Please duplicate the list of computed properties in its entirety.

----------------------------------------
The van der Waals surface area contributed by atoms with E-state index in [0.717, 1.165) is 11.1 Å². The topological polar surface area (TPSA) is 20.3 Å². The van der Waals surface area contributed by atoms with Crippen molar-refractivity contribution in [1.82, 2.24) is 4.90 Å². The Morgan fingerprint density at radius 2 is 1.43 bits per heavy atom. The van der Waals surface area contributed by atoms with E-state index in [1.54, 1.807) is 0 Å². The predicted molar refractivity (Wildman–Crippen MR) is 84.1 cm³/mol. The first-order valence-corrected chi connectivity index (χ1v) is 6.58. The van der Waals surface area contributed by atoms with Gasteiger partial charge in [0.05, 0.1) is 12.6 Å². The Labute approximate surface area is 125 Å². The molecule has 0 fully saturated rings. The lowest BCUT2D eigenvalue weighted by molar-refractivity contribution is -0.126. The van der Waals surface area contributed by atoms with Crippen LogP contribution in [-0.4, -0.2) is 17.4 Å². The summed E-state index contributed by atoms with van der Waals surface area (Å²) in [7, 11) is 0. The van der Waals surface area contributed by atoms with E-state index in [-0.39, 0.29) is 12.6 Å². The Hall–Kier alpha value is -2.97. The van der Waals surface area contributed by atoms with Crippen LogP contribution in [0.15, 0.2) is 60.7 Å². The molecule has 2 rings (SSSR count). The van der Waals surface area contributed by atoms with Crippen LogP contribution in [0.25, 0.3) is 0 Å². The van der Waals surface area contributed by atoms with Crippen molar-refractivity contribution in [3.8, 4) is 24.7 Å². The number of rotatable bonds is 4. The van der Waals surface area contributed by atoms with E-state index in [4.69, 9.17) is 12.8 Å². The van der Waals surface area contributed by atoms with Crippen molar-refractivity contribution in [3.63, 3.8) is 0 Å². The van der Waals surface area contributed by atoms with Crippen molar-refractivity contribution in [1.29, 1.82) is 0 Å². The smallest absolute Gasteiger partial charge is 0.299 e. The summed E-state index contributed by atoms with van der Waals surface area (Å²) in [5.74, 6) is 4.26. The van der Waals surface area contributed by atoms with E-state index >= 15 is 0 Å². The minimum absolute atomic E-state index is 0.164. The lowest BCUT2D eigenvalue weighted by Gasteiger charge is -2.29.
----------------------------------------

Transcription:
The van der Waals surface area contributed by atoms with E-state index in [0.717, 1.165) is 11.1 Å². The topological polar surface area (TPSA) is 20.3 Å². The van der Waals surface area contributed by atoms with Crippen molar-refractivity contribution in [1.82, 2.24) is 4.90 Å². The Morgan fingerprint density at radius 2 is 1.43 bits per heavy atom. The van der Waals surface area contributed by atoms with E-state index in [1.54, 1.807) is 0 Å². The predicted molar refractivity (Wildman–Crippen MR) is 84.1 cm³/mol. The first-order valence-corrected chi connectivity index (χ1v) is 6.58. The van der Waals surface area contributed by atoms with Gasteiger partial charge in [0.05, 0.1) is 12.6 Å². The Labute approximate surface area is 125 Å². The molecule has 0 fully saturated rings. The lowest BCUT2D eigenvalue weighted by molar-refractivity contribution is -0.126. The van der Waals surface area contributed by atoms with Crippen LogP contribution in [-0.4, -0.2) is 17.4 Å². The summed E-state index contributed by atoms with van der Waals surface area (Å²) in [7, 11) is 0. The van der Waals surface area contributed by atoms with E-state index in [-0.39, 0.29) is 12.6 Å². The Hall–Kier alpha value is -2.97. The van der Waals surface area contributed by atoms with Crippen LogP contribution in [0.15, 0.2) is 60.7 Å². The molecule has 2 rings (SSSR count). The van der Waals surface area contributed by atoms with Crippen LogP contribution in [0.25, 0.3) is 0 Å². The van der Waals surface area contributed by atoms with Crippen molar-refractivity contribution in [3.8, 4) is 24.7 Å². The number of rotatable bonds is 4. The van der Waals surface area contributed by atoms with E-state index in [4.69, 9.17) is 12.8 Å². The van der Waals surface area contributed by atoms with Crippen molar-refractivity contribution in [3.63, 3.8) is 0 Å². The van der Waals surface area contributed by atoms with Crippen molar-refractivity contribution in [1.29, 1.82) is 0 Å². The smallest absolute Gasteiger partial charge is 0.299 e. The summed E-state index contributed by atoms with van der Waals surface area (Å²) in [5.74, 6) is 4.26. The van der Waals surface area contributed by atoms with E-state index >= 15 is 0 Å². The minimum absolute atomic E-state index is 0.164. The lowest BCUT2D eigenvalue weighted by Gasteiger charge is -2.29.